On January 19, students from multiple disciplines on the Brigham Young University campus (specifically engineering and life sciences) gathered in the EB event space to present research at the BYU Biomedical Research Conference.
Over 20 posters detailing issues such as blood vessel mechanics and spine motion improvement were shared by the students at the event, which was hosted by the Biomedical Engineering Association.
The conference has been an annual event for the organization since 2012, and members spent the past five months preparing for it. Club president Cooper Thacker shared that part of the reason they put so much into it is because it’s one of the most important opportunities for exposure to the biomedical engineering field.
“I don't think there's a huge emphasis on biomedical engineering or biomedical here at BYU because there's no major or minor for it, so it’s hard to get involved in,” Thacker said. “This event is a great introduction opportunity for students to get exposure to biomedical engineering and for people who didn't know there’s research in biomedical happening here.”
He also emphasized the doors it opens for students who aren’t doing research yet but want to, to find something they're interested in and connect with professors in that area of study.
Senior mechanical engineering student Cody Messick, who presented research on foot mechanics, said the experience created the opportunity to look at some early findings and get good practice presenting them in a low stakes environment.
“Our professor let us have a lot of autonomy in doing this poster, in doing a lot of the data processing and analysis, and in coming up with our conclusions and discussion,” Messick said. “I think for a low-stakes conference like that you get professors who are willing to let their students experiment and try things on their own and have it be less pressure, so I thought that was really valuable in the preparation process.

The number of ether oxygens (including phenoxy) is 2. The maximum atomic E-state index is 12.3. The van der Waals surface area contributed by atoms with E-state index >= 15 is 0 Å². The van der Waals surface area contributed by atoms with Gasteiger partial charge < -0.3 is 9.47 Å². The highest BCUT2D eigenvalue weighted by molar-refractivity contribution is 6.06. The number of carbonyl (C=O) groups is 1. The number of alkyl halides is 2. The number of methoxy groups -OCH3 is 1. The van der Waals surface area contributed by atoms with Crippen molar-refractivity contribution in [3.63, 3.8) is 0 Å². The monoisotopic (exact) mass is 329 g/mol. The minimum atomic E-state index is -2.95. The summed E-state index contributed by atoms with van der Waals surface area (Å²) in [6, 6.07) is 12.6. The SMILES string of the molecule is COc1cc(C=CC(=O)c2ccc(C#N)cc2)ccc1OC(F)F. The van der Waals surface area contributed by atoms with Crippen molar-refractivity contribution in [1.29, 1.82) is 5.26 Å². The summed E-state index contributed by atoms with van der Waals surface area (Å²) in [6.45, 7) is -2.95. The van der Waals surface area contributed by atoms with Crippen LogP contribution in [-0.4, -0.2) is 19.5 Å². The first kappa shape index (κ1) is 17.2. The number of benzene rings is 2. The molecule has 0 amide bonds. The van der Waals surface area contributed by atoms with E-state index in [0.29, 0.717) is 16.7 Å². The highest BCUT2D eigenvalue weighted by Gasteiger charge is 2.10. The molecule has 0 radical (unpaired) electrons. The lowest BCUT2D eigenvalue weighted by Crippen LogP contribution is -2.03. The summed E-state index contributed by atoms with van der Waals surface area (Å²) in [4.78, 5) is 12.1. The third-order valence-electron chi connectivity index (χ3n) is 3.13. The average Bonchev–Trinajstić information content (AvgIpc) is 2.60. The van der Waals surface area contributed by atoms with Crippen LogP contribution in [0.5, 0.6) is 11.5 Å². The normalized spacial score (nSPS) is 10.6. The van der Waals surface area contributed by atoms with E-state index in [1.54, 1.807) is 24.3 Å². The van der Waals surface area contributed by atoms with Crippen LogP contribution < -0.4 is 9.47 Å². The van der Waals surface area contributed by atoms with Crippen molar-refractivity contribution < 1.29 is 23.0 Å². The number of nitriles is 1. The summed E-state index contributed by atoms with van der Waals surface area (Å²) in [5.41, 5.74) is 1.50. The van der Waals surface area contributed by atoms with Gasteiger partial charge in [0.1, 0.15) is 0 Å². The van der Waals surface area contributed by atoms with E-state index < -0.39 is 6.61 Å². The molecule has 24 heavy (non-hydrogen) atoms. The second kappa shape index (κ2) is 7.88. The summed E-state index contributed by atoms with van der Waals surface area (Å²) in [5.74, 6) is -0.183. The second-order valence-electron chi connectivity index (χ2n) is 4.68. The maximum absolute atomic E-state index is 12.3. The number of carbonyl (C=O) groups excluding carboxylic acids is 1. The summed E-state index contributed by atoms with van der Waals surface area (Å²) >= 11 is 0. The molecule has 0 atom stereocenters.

He also echoed other valuable aspects of the conference shared by Thacker.
“Presenting is fun because you get to talk to lots of people who are interested in what you're saying. Not only that, you get to meet other people that are working in a similar field and make connections there; not to mention learning about other people's projects, which is super cool too,” Messick said.
The event included a keynote presentation from ATL Technologies founder and engineering alum Brad Brown. During his address, he advised students to find a customer centric role. Brown explained that it was his focus on the customer and their needs that created the opportunity for his company to be a massive producer of COVID-19 testing kits when the pandemic escalated.
“Being customer-centric helps you better understand the needs of everyone around you and help in your relationships with your bosses, your [spouses], and your children, even more than just your customers,” Brown said. “Being able to understand what people need is a huge benefit to your career.”
To conclude, he explained that the number one thing that makes a great engineer is curiosity.
“Be curious, and have a beginner's attitude,” Brown said. “Having that attitude will help that curiosity to last you for a lifetime. You’re going to need it.”
The research presented at the two-hour conference was just one demonstration of the good that curiosity can do.
For more information about how to get involved in the Biomedical Engineering Society at BYU or research opportunities, contact organization advisor Dr. Bowden.